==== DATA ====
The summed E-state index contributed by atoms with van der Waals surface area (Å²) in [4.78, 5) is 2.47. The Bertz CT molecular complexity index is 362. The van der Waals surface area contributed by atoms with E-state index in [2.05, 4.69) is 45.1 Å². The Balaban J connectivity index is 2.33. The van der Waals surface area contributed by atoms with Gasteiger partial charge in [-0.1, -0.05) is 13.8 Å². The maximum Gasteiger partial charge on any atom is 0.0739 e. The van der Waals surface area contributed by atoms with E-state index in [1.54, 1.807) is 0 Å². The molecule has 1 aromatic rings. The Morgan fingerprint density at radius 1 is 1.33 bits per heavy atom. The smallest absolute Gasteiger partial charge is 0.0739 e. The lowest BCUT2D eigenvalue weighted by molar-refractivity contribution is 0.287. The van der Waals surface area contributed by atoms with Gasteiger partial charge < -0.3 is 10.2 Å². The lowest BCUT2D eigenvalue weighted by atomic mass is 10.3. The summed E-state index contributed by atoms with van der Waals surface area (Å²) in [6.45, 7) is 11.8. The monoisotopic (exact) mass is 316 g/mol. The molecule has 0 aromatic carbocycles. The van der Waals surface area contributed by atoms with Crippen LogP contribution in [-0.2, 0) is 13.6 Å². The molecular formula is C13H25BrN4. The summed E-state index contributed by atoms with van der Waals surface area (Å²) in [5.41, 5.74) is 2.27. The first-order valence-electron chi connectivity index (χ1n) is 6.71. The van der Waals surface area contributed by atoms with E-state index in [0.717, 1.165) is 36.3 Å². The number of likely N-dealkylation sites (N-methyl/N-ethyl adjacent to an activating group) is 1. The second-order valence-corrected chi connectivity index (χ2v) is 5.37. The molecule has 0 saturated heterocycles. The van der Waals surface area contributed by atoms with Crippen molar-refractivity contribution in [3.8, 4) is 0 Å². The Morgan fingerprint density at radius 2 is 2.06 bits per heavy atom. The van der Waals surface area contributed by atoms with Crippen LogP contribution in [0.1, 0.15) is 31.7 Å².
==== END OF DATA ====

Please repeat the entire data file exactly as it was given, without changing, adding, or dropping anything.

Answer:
The summed E-state index contributed by atoms with van der Waals surface area (Å²) in [4.78, 5) is 2.47. The Bertz CT molecular complexity index is 362. The van der Waals surface area contributed by atoms with E-state index in [2.05, 4.69) is 45.1 Å². The Balaban J connectivity index is 2.33. The van der Waals surface area contributed by atoms with Gasteiger partial charge in [-0.1, -0.05) is 13.8 Å². The maximum Gasteiger partial charge on any atom is 0.0739 e. The van der Waals surface area contributed by atoms with E-state index in [1.54, 1.807) is 0 Å². The molecule has 1 aromatic rings. The Morgan fingerprint density at radius 1 is 1.33 bits per heavy atom. The smallest absolute Gasteiger partial charge is 0.0739 e. The lowest BCUT2D eigenvalue weighted by molar-refractivity contribution is 0.287. The van der Waals surface area contributed by atoms with Gasteiger partial charge < -0.3 is 10.2 Å². The lowest BCUT2D eigenvalue weighted by atomic mass is 10.3. The summed E-state index contributed by atoms with van der Waals surface area (Å²) in [6.45, 7) is 11.8. The monoisotopic (exact) mass is 316 g/mol. The molecule has 0 aromatic carbocycles. The van der Waals surface area contributed by atoms with Crippen LogP contribution in [-0.2, 0) is 13.6 Å². The molecular formula is C13H25BrN4. The summed E-state index contributed by atoms with van der Waals surface area (Å²) in [5.41, 5.74) is 2.27. The first-order valence-electron chi connectivity index (χ1n) is 6.71. The van der Waals surface area contributed by atoms with E-state index in [0.717, 1.165) is 36.3 Å². The number of likely N-dealkylation sites (N-methyl/N-ethyl adjacent to an activating group) is 1. The second-order valence-corrected chi connectivity index (χ2v) is 5.37. The molecule has 0 saturated heterocycles. The van der Waals surface area contributed by atoms with Crippen molar-refractivity contribution in [3.8, 4) is 0 Å². The Morgan fingerprint density at radius 2 is 2.06 bits per heavy atom. The van der Waals surface area contributed by atoms with Crippen LogP contribution in [0.1, 0.15) is 31.7 Å².